Where you need a service that we give jointly with your local authority, we will ask your permission before giving them your information.
Sometimes the law requires us to pass on information to other organisations. For example, we have to report all births, deaths and certain diseases or crimes.
The law sets out how we can use your personal health information. The Data Protection Act gives you rights about how your personal information is used, including a right to see the information we hold about you.
All NHS staff have a legal duty to keep information about you confidential and they follow a staff Code of Practice on Protecting Patient Confidentiality. If you have any questions about how we use your personal health information, or would like to see your health records please contact our Practice Manager. If you have any queries about issues in relation to Data Protection or Confidentiality, please ask to speak to the Practice Manager.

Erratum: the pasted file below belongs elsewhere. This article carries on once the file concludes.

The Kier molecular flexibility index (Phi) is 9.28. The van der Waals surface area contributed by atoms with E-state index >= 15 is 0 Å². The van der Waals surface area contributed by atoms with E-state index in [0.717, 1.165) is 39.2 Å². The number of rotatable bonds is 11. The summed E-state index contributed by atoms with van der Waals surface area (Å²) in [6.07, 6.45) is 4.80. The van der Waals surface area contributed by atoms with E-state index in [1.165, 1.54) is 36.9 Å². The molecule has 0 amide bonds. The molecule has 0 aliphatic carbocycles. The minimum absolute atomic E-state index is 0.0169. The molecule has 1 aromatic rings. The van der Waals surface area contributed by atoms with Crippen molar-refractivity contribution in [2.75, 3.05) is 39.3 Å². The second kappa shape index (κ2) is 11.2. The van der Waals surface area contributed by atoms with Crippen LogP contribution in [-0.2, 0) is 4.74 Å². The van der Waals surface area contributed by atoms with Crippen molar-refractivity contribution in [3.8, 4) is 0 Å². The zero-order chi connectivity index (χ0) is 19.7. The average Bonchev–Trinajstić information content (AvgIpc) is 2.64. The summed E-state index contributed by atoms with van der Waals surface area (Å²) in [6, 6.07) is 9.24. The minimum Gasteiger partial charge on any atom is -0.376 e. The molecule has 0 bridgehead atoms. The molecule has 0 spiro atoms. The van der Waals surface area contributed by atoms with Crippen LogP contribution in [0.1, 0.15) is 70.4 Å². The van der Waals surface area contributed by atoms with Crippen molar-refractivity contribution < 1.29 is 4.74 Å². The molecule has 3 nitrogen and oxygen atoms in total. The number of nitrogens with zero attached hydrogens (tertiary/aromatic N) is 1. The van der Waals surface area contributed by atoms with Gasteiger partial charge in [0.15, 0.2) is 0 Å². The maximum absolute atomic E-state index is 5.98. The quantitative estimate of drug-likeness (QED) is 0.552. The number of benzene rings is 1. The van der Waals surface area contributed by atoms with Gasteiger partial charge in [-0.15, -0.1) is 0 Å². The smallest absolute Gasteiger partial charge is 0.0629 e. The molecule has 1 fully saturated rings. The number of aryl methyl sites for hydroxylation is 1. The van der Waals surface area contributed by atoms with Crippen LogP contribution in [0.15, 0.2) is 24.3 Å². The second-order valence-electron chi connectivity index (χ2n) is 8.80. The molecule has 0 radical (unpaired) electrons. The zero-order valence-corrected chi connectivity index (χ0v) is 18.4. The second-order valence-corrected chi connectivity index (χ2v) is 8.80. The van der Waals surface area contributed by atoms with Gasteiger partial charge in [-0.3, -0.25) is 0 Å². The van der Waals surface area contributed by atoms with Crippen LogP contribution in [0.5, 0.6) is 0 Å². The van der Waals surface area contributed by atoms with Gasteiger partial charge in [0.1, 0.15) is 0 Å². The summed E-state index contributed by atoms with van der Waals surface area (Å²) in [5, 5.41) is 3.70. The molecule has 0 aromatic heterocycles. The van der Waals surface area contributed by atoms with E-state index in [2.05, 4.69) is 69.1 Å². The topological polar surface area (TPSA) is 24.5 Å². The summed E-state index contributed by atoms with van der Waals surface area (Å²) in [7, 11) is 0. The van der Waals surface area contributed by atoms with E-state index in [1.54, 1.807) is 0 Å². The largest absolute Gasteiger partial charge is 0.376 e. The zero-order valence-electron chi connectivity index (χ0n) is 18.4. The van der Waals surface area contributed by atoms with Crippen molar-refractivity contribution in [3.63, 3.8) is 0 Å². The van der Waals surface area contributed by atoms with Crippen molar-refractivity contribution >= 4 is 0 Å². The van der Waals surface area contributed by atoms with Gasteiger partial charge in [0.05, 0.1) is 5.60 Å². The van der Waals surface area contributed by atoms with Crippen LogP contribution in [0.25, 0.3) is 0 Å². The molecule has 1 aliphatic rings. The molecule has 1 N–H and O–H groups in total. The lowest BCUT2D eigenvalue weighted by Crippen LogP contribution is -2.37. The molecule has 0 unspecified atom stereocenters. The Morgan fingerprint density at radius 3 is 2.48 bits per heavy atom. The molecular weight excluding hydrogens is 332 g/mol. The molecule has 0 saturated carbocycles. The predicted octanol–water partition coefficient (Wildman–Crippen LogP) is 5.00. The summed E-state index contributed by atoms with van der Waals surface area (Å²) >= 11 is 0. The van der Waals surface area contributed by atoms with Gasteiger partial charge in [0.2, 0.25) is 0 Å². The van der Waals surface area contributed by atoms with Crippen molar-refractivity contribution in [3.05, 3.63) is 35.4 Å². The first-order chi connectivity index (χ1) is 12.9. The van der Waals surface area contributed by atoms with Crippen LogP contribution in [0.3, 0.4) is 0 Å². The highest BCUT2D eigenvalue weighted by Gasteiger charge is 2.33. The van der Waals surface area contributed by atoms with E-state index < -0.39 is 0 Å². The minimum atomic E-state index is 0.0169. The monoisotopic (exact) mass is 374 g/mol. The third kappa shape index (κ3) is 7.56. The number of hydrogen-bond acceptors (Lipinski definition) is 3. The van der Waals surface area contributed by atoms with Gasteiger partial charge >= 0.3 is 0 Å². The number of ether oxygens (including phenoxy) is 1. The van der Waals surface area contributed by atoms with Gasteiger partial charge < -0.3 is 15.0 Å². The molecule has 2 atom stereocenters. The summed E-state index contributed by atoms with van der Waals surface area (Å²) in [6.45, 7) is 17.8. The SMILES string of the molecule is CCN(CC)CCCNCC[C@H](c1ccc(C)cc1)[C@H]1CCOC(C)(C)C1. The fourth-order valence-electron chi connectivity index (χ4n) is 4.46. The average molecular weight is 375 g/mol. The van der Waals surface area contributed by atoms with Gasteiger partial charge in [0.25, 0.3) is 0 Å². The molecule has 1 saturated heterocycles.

We have a room available if you need to speak privately to a receptionist. Please make your request at reception.
The Freedom of Information (FOI) Act was passed on 30 November 2000. It gives a general right of access to all types of recorded information held by public authorities, with full access granted in January 2005. The Act sets out exemptions to that right and places certain obligations on public authorities. FOI replaced the Open Government Code of Practice, which has been in operation since 1994.Data Protection and FOI – how do the two interact?The Data Protection Act 1998 came into force on 1 March 2000. It provides living individuals with a right of access to personal information held about them. The right applies to all information held in computerised form and also to non-computerised information held in filing systems structured so that specific information about particular individuals can retrieved readily. Individuals already have the right to access information about themselves (personal data), which is held on computer and in some paper files under the Data Protection Act 1998. The right also applies to those archives that meet these criteria. However, the right is subject to exemptions, which will affect whether information is provided. Requests will be dealt with on a case by case basis. The Freedom of Information Act and the Data Protection Act are the responsibility of the Lord Chancellor’s Department. A few of its strategic objectives being: